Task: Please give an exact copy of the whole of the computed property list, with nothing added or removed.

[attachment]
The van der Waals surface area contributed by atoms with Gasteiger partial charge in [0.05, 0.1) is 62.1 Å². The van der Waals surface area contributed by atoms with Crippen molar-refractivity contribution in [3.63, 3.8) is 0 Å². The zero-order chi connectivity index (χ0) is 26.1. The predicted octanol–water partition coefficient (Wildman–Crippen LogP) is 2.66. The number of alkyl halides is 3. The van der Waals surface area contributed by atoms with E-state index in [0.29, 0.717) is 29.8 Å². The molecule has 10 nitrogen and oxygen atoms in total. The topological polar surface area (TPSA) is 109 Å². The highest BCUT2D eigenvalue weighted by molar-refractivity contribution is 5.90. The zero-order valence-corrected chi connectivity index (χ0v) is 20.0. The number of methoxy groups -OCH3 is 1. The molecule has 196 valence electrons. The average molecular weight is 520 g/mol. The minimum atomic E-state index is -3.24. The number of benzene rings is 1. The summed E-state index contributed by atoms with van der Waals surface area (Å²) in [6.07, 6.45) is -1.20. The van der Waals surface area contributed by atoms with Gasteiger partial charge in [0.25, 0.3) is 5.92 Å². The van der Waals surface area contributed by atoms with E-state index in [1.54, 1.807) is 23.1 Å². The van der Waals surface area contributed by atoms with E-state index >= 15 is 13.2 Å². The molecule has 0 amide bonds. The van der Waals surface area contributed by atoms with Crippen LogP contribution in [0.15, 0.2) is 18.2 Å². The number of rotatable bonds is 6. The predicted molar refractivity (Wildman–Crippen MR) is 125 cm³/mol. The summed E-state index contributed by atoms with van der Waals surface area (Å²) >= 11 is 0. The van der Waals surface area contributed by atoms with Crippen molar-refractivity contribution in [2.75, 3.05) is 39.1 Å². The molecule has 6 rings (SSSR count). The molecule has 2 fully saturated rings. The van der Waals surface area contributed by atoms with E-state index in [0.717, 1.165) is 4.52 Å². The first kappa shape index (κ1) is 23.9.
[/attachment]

The van der Waals surface area contributed by atoms with Gasteiger partial charge in [0.05, 0.1) is 62.1 Å². The van der Waals surface area contributed by atoms with Crippen molar-refractivity contribution in [3.63, 3.8) is 0 Å². The zero-order chi connectivity index (χ0) is 26.1. The predicted octanol–water partition coefficient (Wildman–Crippen LogP) is 2.66. The number of alkyl halides is 3. The van der Waals surface area contributed by atoms with E-state index in [0.29, 0.717) is 29.8 Å². The molecule has 10 nitrogen and oxygen atoms in total. The topological polar surface area (TPSA) is 109 Å². The highest BCUT2D eigenvalue weighted by molar-refractivity contribution is 5.90. The zero-order valence-corrected chi connectivity index (χ0v) is 20.0. The number of methoxy groups -OCH3 is 1. The molecule has 196 valence electrons. The average molecular weight is 520 g/mol. The minimum atomic E-state index is -3.24. The number of benzene rings is 1. The summed E-state index contributed by atoms with van der Waals surface area (Å²) in [6.07, 6.45) is -1.20. The van der Waals surface area contributed by atoms with Gasteiger partial charge in [0.25, 0.3) is 5.92 Å². The van der Waals surface area contributed by atoms with E-state index in [1.54, 1.807) is 23.1 Å². The van der Waals surface area contributed by atoms with E-state index >= 15 is 13.2 Å². The molecule has 0 amide bonds. The van der Waals surface area contributed by atoms with Crippen LogP contribution in [0.15, 0.2) is 18.2 Å². The number of rotatable bonds is 6. The predicted molar refractivity (Wildman–Crippen MR) is 125 cm³/mol. The summed E-state index contributed by atoms with van der Waals surface area (Å²) >= 11 is 0. The van der Waals surface area contributed by atoms with Crippen molar-refractivity contribution in [2.75, 3.05) is 39.1 Å². The molecule has 6 rings (SSSR count). The molecule has 2 fully saturated rings. The van der Waals surface area contributed by atoms with E-state index in [0.717, 1.165) is 4.52 Å². The first kappa shape index (κ1) is 23.9.